They could act as mentors in mindfulness, University of Michigan engineering Professor Jasprit Singh says.
"In our culture today, we often don't have scarcity of food or gadgets or knowledge. The scarcity has shifted to mindfulness," Singh said. "We may know we should do something, but we are not always able to do it."
Singh challenged students in one of his courses to design mobile apps to help users set and meet wellness milestones, with "wellness" defined as encompassing creativity and learning in addition to physical and mental health.
Some examples of student-designed apps were Balance, targeted at senior citizens with easy and routine access to short exercise videos that could improve coordination and prevent falls; WeeAddition, to guide women through pregnancy; and College Granny, aimed at helping students balance studying and socializing.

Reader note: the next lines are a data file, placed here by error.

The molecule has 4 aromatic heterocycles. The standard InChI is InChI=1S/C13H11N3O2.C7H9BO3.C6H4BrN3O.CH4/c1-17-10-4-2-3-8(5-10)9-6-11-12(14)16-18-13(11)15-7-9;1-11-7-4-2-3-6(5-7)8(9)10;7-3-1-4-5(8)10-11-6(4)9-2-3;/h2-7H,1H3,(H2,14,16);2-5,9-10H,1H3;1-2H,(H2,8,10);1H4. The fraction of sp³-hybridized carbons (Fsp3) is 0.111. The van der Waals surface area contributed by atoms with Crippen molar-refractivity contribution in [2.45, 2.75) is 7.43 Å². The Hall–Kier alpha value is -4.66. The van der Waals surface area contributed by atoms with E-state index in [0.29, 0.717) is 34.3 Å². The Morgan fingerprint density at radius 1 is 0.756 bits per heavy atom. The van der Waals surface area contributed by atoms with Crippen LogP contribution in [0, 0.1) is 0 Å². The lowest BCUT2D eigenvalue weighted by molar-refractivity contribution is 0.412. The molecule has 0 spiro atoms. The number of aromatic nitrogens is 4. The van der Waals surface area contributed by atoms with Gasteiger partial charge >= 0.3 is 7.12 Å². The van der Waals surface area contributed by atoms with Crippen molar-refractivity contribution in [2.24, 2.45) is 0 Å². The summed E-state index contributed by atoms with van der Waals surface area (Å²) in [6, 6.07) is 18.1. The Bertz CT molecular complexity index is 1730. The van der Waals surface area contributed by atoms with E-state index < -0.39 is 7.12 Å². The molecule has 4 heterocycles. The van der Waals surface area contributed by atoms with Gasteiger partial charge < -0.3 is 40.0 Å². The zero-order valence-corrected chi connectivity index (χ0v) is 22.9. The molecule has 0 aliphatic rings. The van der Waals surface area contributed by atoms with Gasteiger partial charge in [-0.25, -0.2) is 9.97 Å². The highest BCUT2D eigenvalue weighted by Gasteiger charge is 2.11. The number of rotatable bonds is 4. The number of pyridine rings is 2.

"The goal of this course was to bring harmony between what we know and what we do," Singh said in a university release Friday.
While humans forget and under stress fail to take intended steps, smartphones don't operate that way, he said.
"And there are a billion of them in use today worldwide," he said. "They could deliver reminder technologies, or they could observe, teach, anticipate or help users perform best practices on a regular basis."
"Technology," Singh said, "can be a great behavior changer."
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